If the custodial parent wishes to relocate the residence of the children, the Court is obligated to consider many factors but ultimately the final decision must be based upon the best interest of the children.
Previously our court system has various standards to follow in order to determine the priority of allowing a parent to relocate with the child away from the visiting parent.
There is now only one standard and that is what is in the child's best interests.
There are multiple factors for the trial court to consider and in 1996, our Court of Appeals, the highest court of the State of New York, in the action of TROPEA V. TROPEA, guided the trial courts in deciding the issue of relocation by, "in all cases, the court should be free to consider and give appropriate weight to all of the factors that may be relevant to the determination. These factors include but are certainly not limited to each parent's reasons for seeking or opposing the move, the quality of the relationships between the child and the custodial and non-custodial parents, the impact of the move on the quantity and quality of the child's future contact with the non-custodial parent, the degree to which the custodial parent's and child's life may be enhanced economically, emotionally and educationally by the move, and the feasibility of preserving the relationship between the non-custodial parent and child through suitable visitation arrangements."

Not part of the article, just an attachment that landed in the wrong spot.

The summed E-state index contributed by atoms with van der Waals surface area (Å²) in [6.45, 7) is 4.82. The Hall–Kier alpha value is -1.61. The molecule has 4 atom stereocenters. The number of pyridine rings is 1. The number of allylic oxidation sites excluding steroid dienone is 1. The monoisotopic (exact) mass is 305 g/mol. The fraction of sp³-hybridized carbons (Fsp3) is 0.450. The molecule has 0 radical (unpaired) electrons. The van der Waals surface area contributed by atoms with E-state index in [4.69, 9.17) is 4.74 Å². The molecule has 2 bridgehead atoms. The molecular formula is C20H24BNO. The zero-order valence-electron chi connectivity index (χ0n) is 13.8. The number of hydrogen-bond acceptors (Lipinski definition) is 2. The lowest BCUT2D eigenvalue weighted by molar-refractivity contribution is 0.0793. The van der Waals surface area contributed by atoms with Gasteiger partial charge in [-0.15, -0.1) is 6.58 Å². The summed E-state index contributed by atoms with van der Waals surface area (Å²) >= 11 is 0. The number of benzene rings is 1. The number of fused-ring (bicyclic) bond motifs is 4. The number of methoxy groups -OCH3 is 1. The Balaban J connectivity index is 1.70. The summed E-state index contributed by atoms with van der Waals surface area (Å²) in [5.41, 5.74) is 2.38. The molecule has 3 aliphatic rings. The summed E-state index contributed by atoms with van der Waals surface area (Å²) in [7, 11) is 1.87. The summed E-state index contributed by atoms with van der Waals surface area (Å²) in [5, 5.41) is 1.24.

The court went on to state, "in the end, it is for the court to determine based upon all of the proof, whether it has been established by a preponderance of the evidence that a proposed relocation would serve the child's BEST INTERESTS."
Accordingly, every time a parent requests permission to relocate a child, that parent must establish, to the satisfaction to the court, that the proposed geographic move is in the child's best interests.